Esterbrook Wonderiter

Nobody seems to know exactly where or when the fiber-point or felt-tip pen was invented. Some might trace its origins back to the jijun-hitsu brushes used by Japanese calligraphers of the 18th century, although the Magic Marker people would tell you differently.

The Esterbrook Wonderiter pen (illustrated above, courtesy of Ed Bitto) is an interesting hybrid of felt-tip and cartrdige pens. A cartridge was dropped into the barrel, to be pierced by the section when it was screwed back in. Ink from the cartridge wicks through the replaceable (see below) fiber point. I don't know whether these pens required special ink, although I would suspect not. Other early felt tips for the industrial market used some rather evil solvent-based inks that required special cleaning solutions.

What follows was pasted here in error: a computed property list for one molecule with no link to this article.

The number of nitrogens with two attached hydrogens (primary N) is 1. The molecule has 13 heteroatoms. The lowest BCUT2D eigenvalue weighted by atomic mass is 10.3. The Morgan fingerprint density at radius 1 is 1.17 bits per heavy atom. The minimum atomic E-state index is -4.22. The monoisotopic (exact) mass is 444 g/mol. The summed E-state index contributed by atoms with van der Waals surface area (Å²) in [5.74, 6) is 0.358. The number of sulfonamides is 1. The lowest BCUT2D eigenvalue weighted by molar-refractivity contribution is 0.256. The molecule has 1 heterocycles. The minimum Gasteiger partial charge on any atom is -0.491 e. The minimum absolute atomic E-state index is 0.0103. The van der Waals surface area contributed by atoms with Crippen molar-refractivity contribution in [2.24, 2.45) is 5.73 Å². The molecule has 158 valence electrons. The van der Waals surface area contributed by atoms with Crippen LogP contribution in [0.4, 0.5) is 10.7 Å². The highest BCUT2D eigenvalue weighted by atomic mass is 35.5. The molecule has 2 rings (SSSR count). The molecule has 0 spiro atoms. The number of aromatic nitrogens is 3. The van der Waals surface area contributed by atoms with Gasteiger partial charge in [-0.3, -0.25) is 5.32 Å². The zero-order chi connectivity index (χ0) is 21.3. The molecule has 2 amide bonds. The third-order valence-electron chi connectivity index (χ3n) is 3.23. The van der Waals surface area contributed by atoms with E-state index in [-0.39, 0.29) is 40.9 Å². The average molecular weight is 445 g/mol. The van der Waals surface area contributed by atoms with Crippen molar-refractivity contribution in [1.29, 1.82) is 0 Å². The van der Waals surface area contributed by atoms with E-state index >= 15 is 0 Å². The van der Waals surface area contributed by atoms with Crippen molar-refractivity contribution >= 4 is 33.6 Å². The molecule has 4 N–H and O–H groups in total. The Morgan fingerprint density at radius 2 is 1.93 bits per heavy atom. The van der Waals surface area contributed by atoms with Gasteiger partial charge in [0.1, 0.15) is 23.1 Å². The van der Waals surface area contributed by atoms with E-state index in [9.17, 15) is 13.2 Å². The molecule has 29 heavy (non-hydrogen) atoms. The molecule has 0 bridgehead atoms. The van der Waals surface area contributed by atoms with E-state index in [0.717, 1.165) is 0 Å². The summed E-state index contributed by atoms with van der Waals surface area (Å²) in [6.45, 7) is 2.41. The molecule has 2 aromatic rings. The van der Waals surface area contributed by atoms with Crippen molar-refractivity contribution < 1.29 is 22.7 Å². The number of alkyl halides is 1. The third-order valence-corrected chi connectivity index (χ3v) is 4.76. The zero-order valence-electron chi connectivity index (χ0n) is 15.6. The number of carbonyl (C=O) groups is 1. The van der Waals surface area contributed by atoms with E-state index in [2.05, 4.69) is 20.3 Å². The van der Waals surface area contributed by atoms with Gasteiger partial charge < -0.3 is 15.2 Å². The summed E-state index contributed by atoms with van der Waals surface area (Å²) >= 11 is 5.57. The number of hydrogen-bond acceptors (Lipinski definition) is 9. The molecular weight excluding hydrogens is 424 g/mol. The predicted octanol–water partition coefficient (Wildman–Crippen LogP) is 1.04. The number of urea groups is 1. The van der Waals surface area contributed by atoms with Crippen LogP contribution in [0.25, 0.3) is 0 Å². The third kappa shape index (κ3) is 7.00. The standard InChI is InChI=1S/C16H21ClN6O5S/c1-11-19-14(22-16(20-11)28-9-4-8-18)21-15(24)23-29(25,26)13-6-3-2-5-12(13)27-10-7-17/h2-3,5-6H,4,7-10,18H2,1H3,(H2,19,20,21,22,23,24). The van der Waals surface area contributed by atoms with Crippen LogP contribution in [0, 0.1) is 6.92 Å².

I can't imagine that the Flo-Tip units provided very long service life; if they didn't get clogged up with dried ink, they would get worn down to a fuzzy swab through use. So, if you have to replace the tip and the ink cartridge on a regular basis, and if the rest of the pen isn't exactly Faberge quality, what's the point? Most consumers decided there wasn't any, and abandoned low-end refillable pens like the Esterbrook in favor of disposable felt-tips like the Flair or the Sanford's Sharpie.

This file last posted on:
2005-Jan-20 17:50:23 CST
MCMVIII, the red network
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